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Tell Me of Brave Women (Book) Review

 
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tell_me_of_brave_women_book_cover3d_by_laura_riley
tell_me_of_brave_women_book_cover3d_by_laura_riley

 
At a Glance...
 

Page Count: 499
 
Genre:
 
Author:
 
Year Published:
 
Final Score
 
 
 
 
 
5/ 5


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We liked?


A sweeping story of three very different lives, spread around the world, that is engaging both in its realism and its imagination.

Not so much?


That very realism can make it difficult to read at times, with threads of abuse, incest, murder, and more running through the story.


Final Fiendish Findings?

“She’d join other voices in a tempest screaming and demanding justice for women until their enemies were scattered to the four corners of the earth.” Tell Me of Brave Women is the story of three very different women. They live in different countries, and have never even met each other, and yet their struggle is […]

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Posted July 1, 2014 by

 
Full Fiendish Findings...
 
 

“She’d join other voices in a tempest screaming and demanding justice for women until their enemies were scattered to the four corners of the earth.”

Tell Me of Brave Women is the story of three very different women. They live in different countries, and have never even met each other, and yet their struggle is the same – though they go about it very different ways. Tell Me of Brave Women is just what it says it is – a story of brave women, using their personal strengths in any way they can to make things just a little brighter for all women.

Evangelina is a young Catholic woman in Latin America who has left home to start her adult life. Unfortunately, the streets are not always safe, and she soon finds herself the unwilling concubine of a very powerful drug lord. What she does with her situation and the choices she makes may well change many lives, but the guilt she feels over her “sins” may hold her back from becoming the confident woman she wants to be.

Thelma is a firecracker. A middle aged woman working a bar and grill in rural America, Thelma doesn’t take any crap from anybody. She’s confident in herself and her abilities, and is well aware of her ability to take care of herself – no man needed. As such, Thelma doesn’t have much in the way of sympathy for “weak women” who would allow themselves to be beaten and used. But when Thelma comes face to face with one such woman and her abuser, it sets off a chain of events that will change many lives – her own included.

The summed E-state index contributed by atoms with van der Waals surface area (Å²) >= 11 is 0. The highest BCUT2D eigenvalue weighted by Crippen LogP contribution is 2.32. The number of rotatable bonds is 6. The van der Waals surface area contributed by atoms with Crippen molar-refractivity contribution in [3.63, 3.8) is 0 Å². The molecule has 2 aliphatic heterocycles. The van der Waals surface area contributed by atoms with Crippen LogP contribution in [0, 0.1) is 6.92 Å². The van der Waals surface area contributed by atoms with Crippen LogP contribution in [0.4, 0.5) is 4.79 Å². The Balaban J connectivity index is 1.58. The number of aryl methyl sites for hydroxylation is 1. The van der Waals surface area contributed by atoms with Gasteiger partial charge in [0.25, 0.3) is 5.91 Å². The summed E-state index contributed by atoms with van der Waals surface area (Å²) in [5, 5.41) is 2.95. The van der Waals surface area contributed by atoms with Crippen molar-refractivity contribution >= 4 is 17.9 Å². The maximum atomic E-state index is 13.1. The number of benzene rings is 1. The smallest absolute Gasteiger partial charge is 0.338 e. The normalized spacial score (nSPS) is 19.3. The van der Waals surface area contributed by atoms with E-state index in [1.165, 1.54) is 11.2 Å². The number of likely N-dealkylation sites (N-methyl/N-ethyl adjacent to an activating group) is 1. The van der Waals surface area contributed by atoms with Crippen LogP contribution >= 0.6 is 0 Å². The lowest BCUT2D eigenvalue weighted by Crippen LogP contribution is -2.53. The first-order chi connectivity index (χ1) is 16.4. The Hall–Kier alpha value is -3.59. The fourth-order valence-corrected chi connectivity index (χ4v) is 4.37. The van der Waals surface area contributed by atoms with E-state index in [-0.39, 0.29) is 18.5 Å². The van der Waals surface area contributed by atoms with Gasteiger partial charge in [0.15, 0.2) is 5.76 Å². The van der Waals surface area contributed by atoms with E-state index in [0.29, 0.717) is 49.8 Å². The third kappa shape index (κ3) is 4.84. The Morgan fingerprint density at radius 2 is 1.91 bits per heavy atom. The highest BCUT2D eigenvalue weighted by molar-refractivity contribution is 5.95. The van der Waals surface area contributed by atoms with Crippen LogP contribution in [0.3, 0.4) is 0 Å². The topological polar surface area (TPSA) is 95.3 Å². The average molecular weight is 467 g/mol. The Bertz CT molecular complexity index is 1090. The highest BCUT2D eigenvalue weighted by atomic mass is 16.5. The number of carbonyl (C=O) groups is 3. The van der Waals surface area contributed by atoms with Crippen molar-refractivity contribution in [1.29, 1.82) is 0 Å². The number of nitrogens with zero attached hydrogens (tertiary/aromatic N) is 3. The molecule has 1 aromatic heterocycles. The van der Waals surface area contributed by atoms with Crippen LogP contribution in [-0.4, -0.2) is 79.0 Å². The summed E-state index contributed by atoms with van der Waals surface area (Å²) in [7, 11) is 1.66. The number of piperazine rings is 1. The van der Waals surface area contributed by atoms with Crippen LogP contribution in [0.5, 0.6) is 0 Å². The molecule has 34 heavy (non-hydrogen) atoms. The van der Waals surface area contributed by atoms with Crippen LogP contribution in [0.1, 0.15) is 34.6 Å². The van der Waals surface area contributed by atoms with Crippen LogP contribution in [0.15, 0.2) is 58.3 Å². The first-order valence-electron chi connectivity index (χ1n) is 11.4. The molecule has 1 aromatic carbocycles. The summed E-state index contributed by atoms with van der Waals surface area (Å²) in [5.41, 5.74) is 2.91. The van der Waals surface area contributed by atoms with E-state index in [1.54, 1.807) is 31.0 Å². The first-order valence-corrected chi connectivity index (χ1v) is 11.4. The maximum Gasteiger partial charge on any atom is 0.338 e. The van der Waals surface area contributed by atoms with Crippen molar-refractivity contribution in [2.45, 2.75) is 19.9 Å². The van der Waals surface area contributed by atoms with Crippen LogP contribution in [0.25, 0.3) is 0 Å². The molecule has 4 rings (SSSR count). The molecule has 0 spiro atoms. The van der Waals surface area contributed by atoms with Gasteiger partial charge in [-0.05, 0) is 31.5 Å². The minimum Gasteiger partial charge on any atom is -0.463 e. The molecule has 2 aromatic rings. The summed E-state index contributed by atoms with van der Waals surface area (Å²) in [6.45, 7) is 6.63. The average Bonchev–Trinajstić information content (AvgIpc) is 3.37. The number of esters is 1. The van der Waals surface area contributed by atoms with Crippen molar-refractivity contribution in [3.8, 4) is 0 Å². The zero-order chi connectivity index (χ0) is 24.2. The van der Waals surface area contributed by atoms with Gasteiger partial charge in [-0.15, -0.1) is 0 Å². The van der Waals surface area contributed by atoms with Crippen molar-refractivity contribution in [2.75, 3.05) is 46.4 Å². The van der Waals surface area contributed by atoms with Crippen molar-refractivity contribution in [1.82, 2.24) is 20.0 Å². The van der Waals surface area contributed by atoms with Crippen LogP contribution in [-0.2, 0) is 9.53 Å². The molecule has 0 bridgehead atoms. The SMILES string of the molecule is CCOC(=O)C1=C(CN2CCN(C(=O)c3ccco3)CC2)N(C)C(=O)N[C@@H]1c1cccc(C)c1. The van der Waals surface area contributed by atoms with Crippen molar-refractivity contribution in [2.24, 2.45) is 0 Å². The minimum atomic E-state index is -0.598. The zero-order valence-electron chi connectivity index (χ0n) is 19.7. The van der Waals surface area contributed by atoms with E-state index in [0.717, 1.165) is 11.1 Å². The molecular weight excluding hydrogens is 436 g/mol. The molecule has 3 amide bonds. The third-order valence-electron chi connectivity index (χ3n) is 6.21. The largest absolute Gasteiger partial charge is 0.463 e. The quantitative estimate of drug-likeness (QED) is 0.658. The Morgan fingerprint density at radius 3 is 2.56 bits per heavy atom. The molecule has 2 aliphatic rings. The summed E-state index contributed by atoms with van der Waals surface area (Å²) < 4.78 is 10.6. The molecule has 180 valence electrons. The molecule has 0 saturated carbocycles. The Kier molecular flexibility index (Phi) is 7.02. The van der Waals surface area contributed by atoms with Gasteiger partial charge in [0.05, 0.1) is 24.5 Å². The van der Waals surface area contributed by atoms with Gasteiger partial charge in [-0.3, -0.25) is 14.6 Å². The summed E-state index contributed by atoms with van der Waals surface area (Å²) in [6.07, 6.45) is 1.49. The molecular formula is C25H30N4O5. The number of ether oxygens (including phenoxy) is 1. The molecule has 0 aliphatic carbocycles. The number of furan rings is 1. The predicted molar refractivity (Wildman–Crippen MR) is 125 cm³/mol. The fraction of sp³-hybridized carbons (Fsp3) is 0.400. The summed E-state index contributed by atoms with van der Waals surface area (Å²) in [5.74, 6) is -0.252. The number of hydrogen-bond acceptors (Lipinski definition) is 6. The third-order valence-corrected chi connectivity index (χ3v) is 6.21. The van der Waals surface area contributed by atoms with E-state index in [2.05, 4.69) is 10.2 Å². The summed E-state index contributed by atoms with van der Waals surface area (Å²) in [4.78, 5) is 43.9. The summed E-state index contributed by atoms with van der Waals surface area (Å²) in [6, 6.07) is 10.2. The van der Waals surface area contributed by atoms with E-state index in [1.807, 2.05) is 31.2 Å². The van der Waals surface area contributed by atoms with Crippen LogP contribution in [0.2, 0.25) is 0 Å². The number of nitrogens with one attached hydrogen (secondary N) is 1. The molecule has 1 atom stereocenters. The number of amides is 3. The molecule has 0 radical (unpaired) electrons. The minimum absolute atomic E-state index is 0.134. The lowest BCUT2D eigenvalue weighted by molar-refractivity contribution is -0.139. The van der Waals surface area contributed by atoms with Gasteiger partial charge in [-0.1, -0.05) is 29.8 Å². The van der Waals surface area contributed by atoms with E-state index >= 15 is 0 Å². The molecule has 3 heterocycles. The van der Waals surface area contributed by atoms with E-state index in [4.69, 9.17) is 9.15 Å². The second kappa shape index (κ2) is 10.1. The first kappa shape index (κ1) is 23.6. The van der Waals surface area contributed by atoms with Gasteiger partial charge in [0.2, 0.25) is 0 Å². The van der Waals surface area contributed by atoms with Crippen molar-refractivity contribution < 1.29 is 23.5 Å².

Samara is a consummate storyteller. In fact, she makes her living as a storyteller, using her gift for total recall to entertain audiences around the world. There was a time, though, when the idea of her being a confident working woman would have been simply impossible. Growing up in the Middle East, Samara wasn’t offered much in the way of choices or education. But with the help of a few strong men, she was able to escape the male dominated world that sought to marry her off to a man not of her choosing and make a happy life for herself, despite seemingly endless tragedies.

Samara, along with a wealthy friend, is a founder of Secret Sisters, a society that works around the world to help women escape from abusive situations – even in countries where doing so is a crime. Though the women in the story seem unconnected at first, it soon becomes evident how they will intertwine. The single male voice in the narrative – that of Hassad, a chief inspector tasked with shutting down the shelters and returning the women and children to their abusive husbands – offers a nice contrast to their stories, giving a different viewpoint but also showing that even the most hardened opinions can be capable of change, given a chance.

Tell Me of Brave Women is a sweeping tale of love, loss, and strength, and it draws you in almost from the first page. Each of these characters is, on their own, a fascinating tale of tragedy and triumph. Together, they weave a tale of oppression and power, as well as strength and tenacity, and it is truly a great read.


Amy

 
U.S. Senior Editor & Deputy EIC, @averyzoe on Twitter, mother of 5, gamer, reader, wife to @macanthony, and all-around bad-ass (no, not really)